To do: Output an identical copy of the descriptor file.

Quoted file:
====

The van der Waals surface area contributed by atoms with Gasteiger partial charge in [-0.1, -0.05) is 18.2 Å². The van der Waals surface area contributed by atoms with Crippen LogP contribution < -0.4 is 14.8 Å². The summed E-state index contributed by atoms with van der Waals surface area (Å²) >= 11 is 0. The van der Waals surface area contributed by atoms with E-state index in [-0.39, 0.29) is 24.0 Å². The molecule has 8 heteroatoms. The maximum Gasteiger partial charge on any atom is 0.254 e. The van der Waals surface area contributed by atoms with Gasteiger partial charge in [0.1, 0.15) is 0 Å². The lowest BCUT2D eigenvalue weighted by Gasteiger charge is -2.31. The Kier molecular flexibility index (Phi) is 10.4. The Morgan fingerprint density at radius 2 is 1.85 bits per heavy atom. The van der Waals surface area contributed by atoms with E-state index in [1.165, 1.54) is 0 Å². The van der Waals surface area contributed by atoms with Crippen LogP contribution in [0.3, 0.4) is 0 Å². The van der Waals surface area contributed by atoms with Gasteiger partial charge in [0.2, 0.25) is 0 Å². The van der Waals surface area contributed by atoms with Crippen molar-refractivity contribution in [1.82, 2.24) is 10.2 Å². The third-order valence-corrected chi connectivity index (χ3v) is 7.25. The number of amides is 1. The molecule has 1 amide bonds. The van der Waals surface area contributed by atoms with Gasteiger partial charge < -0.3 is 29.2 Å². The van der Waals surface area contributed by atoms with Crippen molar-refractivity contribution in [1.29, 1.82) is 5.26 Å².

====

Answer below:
The van der Waals surface area contributed by atoms with Gasteiger partial charge in [-0.1, -0.05) is 18.2 Å². The van der Waals surface area contributed by atoms with Crippen LogP contribution < -0.4 is 14.8 Å². The summed E-state index contributed by atoms with van der Waals surface area (Å²) >= 11 is 0. The van der Waals surface area contributed by atoms with E-state index in [-0.39, 0.29) is 24.0 Å². The molecule has 8 heteroatoms. The maximum Gasteiger partial charge on any atom is 0.254 e. The van der Waals surface area contributed by atoms with Gasteiger partial charge in [0.1, 0.15) is 0 Å². The lowest BCUT2D eigenvalue weighted by Gasteiger charge is -2.31. The Kier molecular flexibility index (Phi) is 10.4. The Morgan fingerprint density at radius 2 is 1.85 bits per heavy atom. The van der Waals surface area contributed by atoms with E-state index in [1.165, 1.54) is 0 Å². The van der Waals surface area contributed by atoms with Crippen LogP contribution in [0.3, 0.4) is 0 Å². The van der Waals surface area contributed by atoms with Gasteiger partial charge in [0.2, 0.25) is 0 Å². The van der Waals surface area contributed by atoms with Crippen molar-refractivity contribution in [1.82, 2.24) is 10.2 Å². The third-order valence-corrected chi connectivity index (χ3v) is 7.25. The number of amides is 1. The molecule has 1 amide bonds. The van der Waals surface area contributed by atoms with Gasteiger partial charge < -0.3 is 29.2 Å². The van der Waals surface area contributed by atoms with Crippen molar-refractivity contribution in [1.29, 1.82) is 5.26 Å².